SBU stopped proliferation of malware from Russia
The Security Service of Ukraine informs they have stopped proliferation of malware from the special services of Russia. Radio Liberty reports this with reference to the SBU's press service.
According to information from SBU, in the period from May 25 to June 6, SBU, in cooperation with its foreign partners, put an end to using “the Ukrainian network infrastructure for intentional dissemination of malware by Russian special services targeting informational networks of critical infrastructure in Ukraine and in other countries of the world”.
“Using the server equipment, including Ukrainian hosting, targeted cybernetic attacks were conducted (so-called АРТ-attacks – Advanced Persistent Threat) and critical infrastructure targets were infested with special types of malware”, the special service informed.
SBU representatives also added that in the searches the law enforcement officers took away the server equipment that was used in the system of cyberattacks by Russian special services.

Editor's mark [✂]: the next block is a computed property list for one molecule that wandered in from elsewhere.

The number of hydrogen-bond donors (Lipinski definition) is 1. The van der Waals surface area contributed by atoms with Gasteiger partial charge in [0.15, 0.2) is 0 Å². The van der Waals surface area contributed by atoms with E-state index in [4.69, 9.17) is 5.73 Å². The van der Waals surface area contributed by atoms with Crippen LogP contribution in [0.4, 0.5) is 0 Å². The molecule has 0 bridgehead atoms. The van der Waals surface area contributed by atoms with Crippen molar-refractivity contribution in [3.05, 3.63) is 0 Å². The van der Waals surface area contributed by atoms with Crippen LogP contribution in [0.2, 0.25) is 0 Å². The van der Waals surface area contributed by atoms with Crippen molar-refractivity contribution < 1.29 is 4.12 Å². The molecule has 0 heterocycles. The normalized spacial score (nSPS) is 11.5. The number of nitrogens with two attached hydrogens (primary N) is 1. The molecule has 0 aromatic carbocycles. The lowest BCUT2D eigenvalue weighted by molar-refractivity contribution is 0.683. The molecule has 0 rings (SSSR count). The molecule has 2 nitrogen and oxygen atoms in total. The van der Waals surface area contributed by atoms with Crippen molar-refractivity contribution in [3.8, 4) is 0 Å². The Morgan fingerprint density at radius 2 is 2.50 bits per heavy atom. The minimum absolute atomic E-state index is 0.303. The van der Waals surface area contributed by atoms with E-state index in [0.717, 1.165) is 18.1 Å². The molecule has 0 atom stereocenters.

The Russians have not commented these statements yet.
For the context, on June 27 a wide-scale hacker attack was reported against several institutions. Secretary of the National Security Council and Defense of Ukraine Oleksander Turchynov said that Russia can be a party involved in the attack. At that, the Security Council considers that the massive cyber-attack did not cause great damage to the targeted entities.
The cyber-attack also reportedly reached other countries. A considerable damage was caused in Italy, countries of Central Europe and Israel.
The virus Petya.А encrypts the data on computers and demands ransom. The specialists advise not to pay the ransom - even if the owners of the affected computer do pay, they do not get any keys.
The ransomware virus WannaCry was performing similar actions – in May of 2017, it affected 300 thousand computers in 150 countries. According to the European Police data, this time we deal with the modified virus Petya, which was first observed in 2016, and which is similar to WannaCry, but is more complicated. The exact number of users that suffered damages from the virus remains unknown.